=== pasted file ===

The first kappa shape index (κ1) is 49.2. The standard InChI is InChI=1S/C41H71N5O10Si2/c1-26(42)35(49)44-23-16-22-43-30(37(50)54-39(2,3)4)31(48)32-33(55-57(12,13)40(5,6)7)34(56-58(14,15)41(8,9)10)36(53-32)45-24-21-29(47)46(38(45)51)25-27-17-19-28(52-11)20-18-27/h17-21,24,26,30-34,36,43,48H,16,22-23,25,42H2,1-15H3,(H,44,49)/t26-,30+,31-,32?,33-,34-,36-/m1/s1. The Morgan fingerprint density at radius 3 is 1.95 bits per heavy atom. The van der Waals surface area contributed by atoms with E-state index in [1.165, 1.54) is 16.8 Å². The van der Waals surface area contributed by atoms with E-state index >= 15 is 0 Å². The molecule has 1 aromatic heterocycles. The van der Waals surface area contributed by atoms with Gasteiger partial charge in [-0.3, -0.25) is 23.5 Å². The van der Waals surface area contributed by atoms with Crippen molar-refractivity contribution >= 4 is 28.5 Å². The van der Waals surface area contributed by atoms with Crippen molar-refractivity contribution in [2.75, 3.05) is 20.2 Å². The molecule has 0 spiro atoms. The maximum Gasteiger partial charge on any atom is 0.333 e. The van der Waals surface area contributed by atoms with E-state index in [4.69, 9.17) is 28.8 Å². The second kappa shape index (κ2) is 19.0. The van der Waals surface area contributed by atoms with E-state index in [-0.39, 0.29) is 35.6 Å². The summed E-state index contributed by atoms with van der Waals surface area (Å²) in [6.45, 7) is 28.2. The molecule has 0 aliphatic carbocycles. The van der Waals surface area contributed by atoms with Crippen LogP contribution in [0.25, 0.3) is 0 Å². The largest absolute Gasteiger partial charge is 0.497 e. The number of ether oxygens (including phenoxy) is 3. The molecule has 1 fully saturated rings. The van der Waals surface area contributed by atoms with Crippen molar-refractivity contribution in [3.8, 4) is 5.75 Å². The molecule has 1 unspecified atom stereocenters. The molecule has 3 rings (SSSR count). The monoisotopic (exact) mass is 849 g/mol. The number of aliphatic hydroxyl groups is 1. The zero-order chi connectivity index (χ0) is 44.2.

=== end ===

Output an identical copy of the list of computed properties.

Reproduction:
The first kappa shape index (κ1) is 49.2. The standard InChI is InChI=1S/C41H71N5O10Si2/c1-26(42)35(49)44-23-16-22-43-30(37(50)54-39(2,3)4)31(48)32-33(55-57(12,13)40(5,6)7)34(56-58(14,15)41(8,9)10)36(53-32)45-24-21-29(47)46(38(45)51)25-27-17-19-28(52-11)20-18-27/h17-21,24,26,30-34,36,43,48H,16,22-23,25,42H2,1-15H3,(H,44,49)/t26-,30+,31-,32?,33-,34-,36-/m1/s1. The Morgan fingerprint density at radius 3 is 1.95 bits per heavy atom. The van der Waals surface area contributed by atoms with E-state index in [1.165, 1.54) is 16.8 Å². The van der Waals surface area contributed by atoms with E-state index >= 15 is 0 Å². The molecule has 1 aromatic heterocycles. The van der Waals surface area contributed by atoms with Gasteiger partial charge in [-0.3, -0.25) is 23.5 Å². The van der Waals surface area contributed by atoms with Crippen molar-refractivity contribution >= 4 is 28.5 Å². The van der Waals surface area contributed by atoms with Crippen molar-refractivity contribution in [2.75, 3.05) is 20.2 Å². The molecule has 0 spiro atoms. The maximum Gasteiger partial charge on any atom is 0.333 e. The van der Waals surface area contributed by atoms with E-state index in [4.69, 9.17) is 28.8 Å². The second kappa shape index (κ2) is 19.0. The van der Waals surface area contributed by atoms with E-state index in [-0.39, 0.29) is 35.6 Å². The summed E-state index contributed by atoms with van der Waals surface area (Å²) in [6.45, 7) is 28.2. The molecule has 0 aliphatic carbocycles. The van der Waals surface area contributed by atoms with Crippen LogP contribution in [0.25, 0.3) is 0 Å². The largest absolute Gasteiger partial charge is 0.497 e. The number of ether oxygens (including phenoxy) is 3. The molecule has 1 fully saturated rings. The van der Waals surface area contributed by atoms with Crippen molar-refractivity contribution in [3.8, 4) is 5.75 Å². The molecule has 1 unspecified atom stereocenters. The molecule has 3 rings (SSSR count). The monoisotopic (exact) mass is 849 g/mol. The number of aliphatic hydroxyl groups is 1. The zero-order chi connectivity index (χ0) is 44.2.